When you’re managing a cross-channel marketing strategy, balancing content, digital advertising, social media, affiliate marketing and more, it’s important that you know which channels are bringing in the most business and giving a good return on investment.
This is where marketing attribution models come in.
What is an attribution model?
Marketing attribution analyses the numerous brand touchpoints a customer comes across, or the actions they take, that contribute to them completing a conversion, and assigning a value to each of these events.
Depending on the attribution model you choose (we’ll get into some of your options shortly), the way you assign value to the different touchpoints in a customer journey will vary. But to put it simply, marketing attribution helps you understand which brand touchpoints are effective in encouraging customers to take action, and which should be given the credit for each conversion.
Why use attribution models?
Effective marketing attribution offers valuable insight into how your customers interact with your brand, and how your marketing efforts are influencing buyers. This enables you to alter your marketing tactics to better cater to the needs and behaviours of your customers, as well as to get full credit for the impact of your work.
But to do it properly, marketing teams must utilise advanced analytics platforms to aggregate customer data from across channels to ensure that each interaction in the sales journey is given the appropriate amount of credit.
Single touch vs multi touch attribution
Smaller companies, with simpler marketing and sales systems (if you only use a couple of marketing channels, for example) may benefit from using a single touch model, such as first click or last click attribution.
Multi touch attribution models, on the other hand, are more appropriate for businesses that use three or more marketing channels, or have a longer or more complex sales cycle. Most marketing teams will benefit from using a multi point attribution model, as this will give you more valuable insights into the effectiveness of your communications strategy.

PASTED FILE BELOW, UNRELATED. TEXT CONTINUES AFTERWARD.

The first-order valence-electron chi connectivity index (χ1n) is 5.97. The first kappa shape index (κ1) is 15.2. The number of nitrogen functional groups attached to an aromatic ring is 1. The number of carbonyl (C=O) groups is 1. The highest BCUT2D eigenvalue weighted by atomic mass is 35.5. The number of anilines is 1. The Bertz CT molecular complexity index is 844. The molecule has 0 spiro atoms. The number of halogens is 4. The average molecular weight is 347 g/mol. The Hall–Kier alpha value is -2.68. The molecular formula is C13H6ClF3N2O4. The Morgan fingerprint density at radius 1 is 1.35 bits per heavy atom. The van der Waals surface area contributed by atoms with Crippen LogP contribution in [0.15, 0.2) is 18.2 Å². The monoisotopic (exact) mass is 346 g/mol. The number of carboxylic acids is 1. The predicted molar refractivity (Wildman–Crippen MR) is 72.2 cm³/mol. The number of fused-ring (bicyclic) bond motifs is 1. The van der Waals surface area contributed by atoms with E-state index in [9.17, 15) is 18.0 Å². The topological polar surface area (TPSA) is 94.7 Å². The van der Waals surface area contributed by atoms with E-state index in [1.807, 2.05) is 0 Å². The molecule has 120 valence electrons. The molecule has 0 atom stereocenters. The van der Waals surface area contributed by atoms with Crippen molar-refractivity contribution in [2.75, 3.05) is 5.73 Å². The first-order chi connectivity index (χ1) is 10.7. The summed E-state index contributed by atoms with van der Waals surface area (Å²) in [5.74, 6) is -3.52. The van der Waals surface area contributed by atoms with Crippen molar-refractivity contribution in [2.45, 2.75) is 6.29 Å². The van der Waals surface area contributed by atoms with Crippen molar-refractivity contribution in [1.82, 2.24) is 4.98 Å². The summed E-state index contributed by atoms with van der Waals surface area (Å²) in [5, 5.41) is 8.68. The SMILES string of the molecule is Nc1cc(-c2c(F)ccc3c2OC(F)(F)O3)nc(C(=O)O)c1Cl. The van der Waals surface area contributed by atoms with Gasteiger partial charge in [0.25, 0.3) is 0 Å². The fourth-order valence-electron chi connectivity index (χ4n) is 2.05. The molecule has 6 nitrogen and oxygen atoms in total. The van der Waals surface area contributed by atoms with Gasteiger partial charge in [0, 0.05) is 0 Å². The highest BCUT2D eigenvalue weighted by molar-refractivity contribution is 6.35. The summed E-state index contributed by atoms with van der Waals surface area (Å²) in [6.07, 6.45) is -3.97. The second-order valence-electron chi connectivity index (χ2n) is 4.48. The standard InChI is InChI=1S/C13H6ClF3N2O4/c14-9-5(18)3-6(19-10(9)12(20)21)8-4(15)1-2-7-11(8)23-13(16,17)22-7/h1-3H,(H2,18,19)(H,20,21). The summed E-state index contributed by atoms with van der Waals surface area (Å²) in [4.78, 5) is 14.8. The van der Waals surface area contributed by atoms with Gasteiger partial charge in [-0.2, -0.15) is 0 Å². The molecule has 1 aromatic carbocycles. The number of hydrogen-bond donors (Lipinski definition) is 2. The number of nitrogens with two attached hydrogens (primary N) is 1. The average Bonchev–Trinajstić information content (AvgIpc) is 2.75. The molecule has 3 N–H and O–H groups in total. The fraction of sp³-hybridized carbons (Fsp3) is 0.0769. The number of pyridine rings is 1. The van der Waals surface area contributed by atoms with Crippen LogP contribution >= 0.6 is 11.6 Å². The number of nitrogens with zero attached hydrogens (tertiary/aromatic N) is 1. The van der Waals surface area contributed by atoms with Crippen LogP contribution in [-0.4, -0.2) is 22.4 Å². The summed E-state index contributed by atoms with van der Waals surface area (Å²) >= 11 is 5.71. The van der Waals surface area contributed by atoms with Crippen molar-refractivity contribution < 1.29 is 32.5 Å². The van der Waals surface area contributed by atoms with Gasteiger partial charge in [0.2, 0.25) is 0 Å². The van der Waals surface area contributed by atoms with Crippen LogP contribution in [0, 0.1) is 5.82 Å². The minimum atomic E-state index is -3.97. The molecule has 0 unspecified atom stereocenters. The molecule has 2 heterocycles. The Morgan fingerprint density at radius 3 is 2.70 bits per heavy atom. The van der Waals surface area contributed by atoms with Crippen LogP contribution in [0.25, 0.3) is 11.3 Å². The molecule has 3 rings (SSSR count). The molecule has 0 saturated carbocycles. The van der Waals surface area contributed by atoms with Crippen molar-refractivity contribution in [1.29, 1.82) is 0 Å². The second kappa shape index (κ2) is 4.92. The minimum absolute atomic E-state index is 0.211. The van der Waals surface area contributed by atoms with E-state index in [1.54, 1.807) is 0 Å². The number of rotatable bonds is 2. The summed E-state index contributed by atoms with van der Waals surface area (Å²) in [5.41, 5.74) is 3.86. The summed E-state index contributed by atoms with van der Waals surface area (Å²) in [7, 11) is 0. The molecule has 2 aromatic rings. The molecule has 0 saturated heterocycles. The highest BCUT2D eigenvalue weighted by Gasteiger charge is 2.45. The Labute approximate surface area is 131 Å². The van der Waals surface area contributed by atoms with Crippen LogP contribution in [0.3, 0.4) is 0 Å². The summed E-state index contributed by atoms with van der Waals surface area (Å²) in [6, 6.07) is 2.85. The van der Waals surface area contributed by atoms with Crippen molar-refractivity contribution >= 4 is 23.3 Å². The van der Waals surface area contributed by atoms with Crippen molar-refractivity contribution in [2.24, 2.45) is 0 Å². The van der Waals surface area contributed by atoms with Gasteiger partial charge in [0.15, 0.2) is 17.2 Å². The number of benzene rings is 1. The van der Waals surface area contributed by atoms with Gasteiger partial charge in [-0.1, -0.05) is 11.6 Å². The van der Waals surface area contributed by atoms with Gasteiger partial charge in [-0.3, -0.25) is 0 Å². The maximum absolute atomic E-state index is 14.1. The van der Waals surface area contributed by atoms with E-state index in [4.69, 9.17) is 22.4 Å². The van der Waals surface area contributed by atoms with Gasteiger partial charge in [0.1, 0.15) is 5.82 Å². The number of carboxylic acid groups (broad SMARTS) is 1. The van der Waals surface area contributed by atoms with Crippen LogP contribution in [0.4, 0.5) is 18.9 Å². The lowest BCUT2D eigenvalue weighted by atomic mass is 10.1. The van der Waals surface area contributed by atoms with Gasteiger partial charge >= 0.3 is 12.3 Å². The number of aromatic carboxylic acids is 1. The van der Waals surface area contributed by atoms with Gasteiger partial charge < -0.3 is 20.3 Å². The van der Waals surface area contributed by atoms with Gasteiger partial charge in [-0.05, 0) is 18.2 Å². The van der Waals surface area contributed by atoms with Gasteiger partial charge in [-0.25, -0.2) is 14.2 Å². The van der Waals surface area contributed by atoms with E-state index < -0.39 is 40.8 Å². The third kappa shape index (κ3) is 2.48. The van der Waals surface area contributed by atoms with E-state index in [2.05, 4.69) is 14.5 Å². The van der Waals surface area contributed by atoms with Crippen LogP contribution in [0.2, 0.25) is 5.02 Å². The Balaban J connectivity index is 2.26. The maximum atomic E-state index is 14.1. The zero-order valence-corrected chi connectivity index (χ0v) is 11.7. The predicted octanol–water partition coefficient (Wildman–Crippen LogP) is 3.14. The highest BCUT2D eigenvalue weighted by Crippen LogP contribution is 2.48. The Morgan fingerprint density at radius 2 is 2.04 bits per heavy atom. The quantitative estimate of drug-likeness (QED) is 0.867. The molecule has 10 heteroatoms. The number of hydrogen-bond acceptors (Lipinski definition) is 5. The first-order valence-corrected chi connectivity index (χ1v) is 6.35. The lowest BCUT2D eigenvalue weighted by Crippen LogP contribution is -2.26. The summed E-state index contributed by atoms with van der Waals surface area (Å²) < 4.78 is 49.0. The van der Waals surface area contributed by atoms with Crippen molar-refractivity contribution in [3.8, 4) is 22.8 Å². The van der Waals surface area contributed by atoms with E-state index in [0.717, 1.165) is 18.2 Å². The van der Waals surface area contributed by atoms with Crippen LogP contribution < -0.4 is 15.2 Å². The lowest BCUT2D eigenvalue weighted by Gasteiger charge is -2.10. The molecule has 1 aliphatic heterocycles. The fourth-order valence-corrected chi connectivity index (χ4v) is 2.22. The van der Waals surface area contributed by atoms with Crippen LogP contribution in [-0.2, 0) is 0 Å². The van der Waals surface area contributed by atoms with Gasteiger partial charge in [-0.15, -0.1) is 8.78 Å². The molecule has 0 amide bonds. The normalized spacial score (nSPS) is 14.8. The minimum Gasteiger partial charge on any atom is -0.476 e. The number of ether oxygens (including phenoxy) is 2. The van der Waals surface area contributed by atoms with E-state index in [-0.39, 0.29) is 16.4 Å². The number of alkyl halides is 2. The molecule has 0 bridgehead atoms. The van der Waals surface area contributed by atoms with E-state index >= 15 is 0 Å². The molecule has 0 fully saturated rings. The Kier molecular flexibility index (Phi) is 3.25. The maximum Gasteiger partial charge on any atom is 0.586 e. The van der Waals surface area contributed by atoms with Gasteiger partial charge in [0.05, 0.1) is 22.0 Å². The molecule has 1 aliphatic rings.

Single touch attribution models
First Click Attribution
In a first click attribution model, all credit for a sale or conversion is given to, as the name suggests, the very first channel that a customer interacted with – their first click.
What does this look like in practice? Say you see an Instagram ad for a pair of shoes you like, so you click through on the ad to the website. You look around the site for a while, but don’t make a purchase.
A couple of days later, you receive an email from the same brand promoting their shoes. You click through on the email and this time decide to buy a pair.
In a first click model, your purchase would be attributed to the Instagram ad you clicked on, as this was your first interaction with the brand that kicked off your journey to purchase.
If your aim is to identify the channels and tactics that drive the most new customers to your brand, then a first click attribution model can be useful. However, when it comes to analysing effectiveness for conversion, the first click model isn’t typically the best choice, as it doesn’t take into account any touchpoints or actions taken after this initial interaction.
Last Click Attribution
Alternatively, in a last click attribution model, all credit is given to the very last channel a user interacted with before making a purchase.
What does this look like? Let’s go back to the previous example where you bought some shoes.